All my heroes are over-the-top arrogant, domineering, too-handsome-for-their-own-good rakes, too old and too experienced to be anything but deeply cynical of the notion of love, especially within marriage. They’ve slept with too many married ladies for that. So when they wake up one day and discover that – dear God! – they have fallen victim themselves and fallen in love with their wife/betrothed/intended/neighbor/ward/whatever, this, to them, makes them hideously vulnerable, a situation they instinctively hide.

But accepting the fact that they love the heroine, and admitting it, acknowledging it, at least to the heroine, is a battle all my heroes must wage and win. All strong men, they are required to become – challenged to become – even stronger, strong enough to admit they love.

My heroines, of course, help them overcome their little problem by ensuring they can’t slide around it, or ignore it, or… Regardless of whether they have already been steamrollered into marriage, or have managed to hold the hero off thus far, my heroines demand their due. They are not going to admit that they love the hero, that they would treasure his love and would never betray it, not until the damned man realizes and acknowledges that he loves them.

Of course, the slight difficulty there is that, until he does admit it, she cannot be 100% certain that she’s read him aright and that he does, in fact, love her.

Which leaves me, the author, with all manner of tangled emotional webs to exploit.

I love working with the “hero as pursuer” theme because it plays to two of the most basic, enduring fantasies of women – that of being the object of pursuit by a dominant male, and that of seeing that same dominant male bend the knee to love – for her.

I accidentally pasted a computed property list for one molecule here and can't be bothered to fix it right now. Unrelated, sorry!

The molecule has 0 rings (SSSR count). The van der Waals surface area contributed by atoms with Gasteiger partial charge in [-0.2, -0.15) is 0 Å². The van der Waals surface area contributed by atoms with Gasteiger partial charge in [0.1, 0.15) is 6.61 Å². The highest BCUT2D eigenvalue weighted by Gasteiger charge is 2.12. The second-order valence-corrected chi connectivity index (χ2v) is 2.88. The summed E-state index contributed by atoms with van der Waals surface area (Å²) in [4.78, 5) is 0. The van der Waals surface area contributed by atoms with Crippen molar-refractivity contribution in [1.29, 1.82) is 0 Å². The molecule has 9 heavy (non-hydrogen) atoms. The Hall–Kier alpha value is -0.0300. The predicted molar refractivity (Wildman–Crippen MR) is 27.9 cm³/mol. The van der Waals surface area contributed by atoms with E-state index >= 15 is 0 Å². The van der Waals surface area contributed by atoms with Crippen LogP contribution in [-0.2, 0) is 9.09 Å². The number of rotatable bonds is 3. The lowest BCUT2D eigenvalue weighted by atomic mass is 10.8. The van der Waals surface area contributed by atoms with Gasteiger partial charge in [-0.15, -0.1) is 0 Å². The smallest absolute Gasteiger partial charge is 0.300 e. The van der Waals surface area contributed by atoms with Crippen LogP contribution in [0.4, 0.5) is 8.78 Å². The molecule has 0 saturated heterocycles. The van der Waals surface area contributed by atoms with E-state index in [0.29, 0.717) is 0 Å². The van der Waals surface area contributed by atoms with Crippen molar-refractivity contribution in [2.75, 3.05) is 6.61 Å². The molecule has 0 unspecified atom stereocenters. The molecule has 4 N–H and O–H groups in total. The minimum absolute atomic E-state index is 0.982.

It also incorporates one of the all-time biggest difficulties strong men face – that of accepting love and the accompanying vulnerability.

It’s also my favorite theme because it creates natural opportunities and strong motivation for the heroine to take the initiative, to wrest the direction of the relationship from the otherwise all-powerful hero, who is equally strongly motivated to keep the reins in his hands. I adore refereeing the tug-of-war that usually ensues. And I have to admit that I love to see dominant, arrogant, overbearing males, not just stymied, but close to helpless at the hands of supposedly weak females – females empowered by only one thing – love.

Basically, I’m a sucker for any story that demonstrates the power of love. For me, “the hero as pursuer” in the Regency does it every time.

Although the theme is a constant, it never gets dull, because there’s as many variations on the basic theme as there are characters and personalities in human nature. In An Unwilling Conquest, the hero mounts a desperate fight against his instinctive urge to pursue – and loses. On waking with the heroine in his arms, he naturally uses their compromising position as the reason for making the wedding arrangements. The heroine throws him out – literally – and he’s not even fully dressed. In the most aptly titled Devil’s Bride, Devil immediately casts Honoria as his duchess, having decided she’ll fill the position nicely, and keep him amused in bed as well. But Honoria has no intention of bowing to the dictates of a tyrant – she’s off to seek adventure in Africa – and says so. I’ve even, in Four in Hand, used the scenario of a heroine who thinks she’s the pursuer, while the hero is actually pulling her strings – once she finds out, she demands retribution, in the form of his abject surrender.

I find “the hero as pursuer”, at least within the Regency era, a great deal of fun to write – and I believe that translates to a great deal of fun to read. And that’s my stated aim as an author: to leave my readers with a silly grin on their faces. And a twinkle in their eyes!

I imagine I’ll be writing “the hero as pursuer” for many years yet.

Stephanie Laurens